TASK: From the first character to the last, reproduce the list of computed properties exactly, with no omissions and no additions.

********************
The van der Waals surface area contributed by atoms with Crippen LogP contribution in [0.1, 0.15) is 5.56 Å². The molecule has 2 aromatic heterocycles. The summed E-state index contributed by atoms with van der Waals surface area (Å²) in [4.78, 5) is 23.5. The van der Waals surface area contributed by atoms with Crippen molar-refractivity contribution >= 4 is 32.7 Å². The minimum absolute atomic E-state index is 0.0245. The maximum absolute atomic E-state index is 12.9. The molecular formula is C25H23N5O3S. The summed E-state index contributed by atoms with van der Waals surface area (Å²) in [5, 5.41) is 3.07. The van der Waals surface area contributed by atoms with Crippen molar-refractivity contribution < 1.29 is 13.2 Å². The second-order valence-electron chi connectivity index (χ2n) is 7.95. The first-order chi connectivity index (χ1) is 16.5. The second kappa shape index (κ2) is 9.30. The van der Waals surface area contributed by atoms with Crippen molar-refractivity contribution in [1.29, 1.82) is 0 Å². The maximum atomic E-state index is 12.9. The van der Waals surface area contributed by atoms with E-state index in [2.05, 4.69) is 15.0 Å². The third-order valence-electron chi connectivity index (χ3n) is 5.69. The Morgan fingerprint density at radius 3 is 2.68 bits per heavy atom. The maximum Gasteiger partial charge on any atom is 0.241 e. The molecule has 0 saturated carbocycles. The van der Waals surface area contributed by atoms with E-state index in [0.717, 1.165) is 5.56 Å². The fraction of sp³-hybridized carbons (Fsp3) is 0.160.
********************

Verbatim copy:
The van der Waals surface area contributed by atoms with Crippen LogP contribution in [0.1, 0.15) is 5.56 Å². The molecule has 2 aromatic heterocycles. The summed E-state index contributed by atoms with van der Waals surface area (Å²) in [4.78, 5) is 23.5. The van der Waals surface area contributed by atoms with Crippen molar-refractivity contribution >= 4 is 32.7 Å². The minimum absolute atomic E-state index is 0.0245. The maximum absolute atomic E-state index is 12.9. The molecular formula is C25H23N5O3S. The summed E-state index contributed by atoms with van der Waals surface area (Å²) in [5, 5.41) is 3.07. The van der Waals surface area contributed by atoms with Crippen molar-refractivity contribution < 1.29 is 13.2 Å². The second-order valence-electron chi connectivity index (χ2n) is 7.95. The first-order chi connectivity index (χ1) is 16.5. The second kappa shape index (κ2) is 9.30. The van der Waals surface area contributed by atoms with Crippen molar-refractivity contribution in [1.29, 1.82) is 0 Å². The maximum atomic E-state index is 12.9. The van der Waals surface area contributed by atoms with E-state index in [2.05, 4.69) is 15.0 Å². The third-order valence-electron chi connectivity index (χ3n) is 5.69. The Morgan fingerprint density at radius 3 is 2.68 bits per heavy atom. The maximum Gasteiger partial charge on any atom is 0.241 e. The molecule has 0 saturated carbocycles. The van der Waals surface area contributed by atoms with E-state index in [0.717, 1.165) is 5.56 Å². The fraction of sp³-hybridized carbons (Fsp3) is 0.160.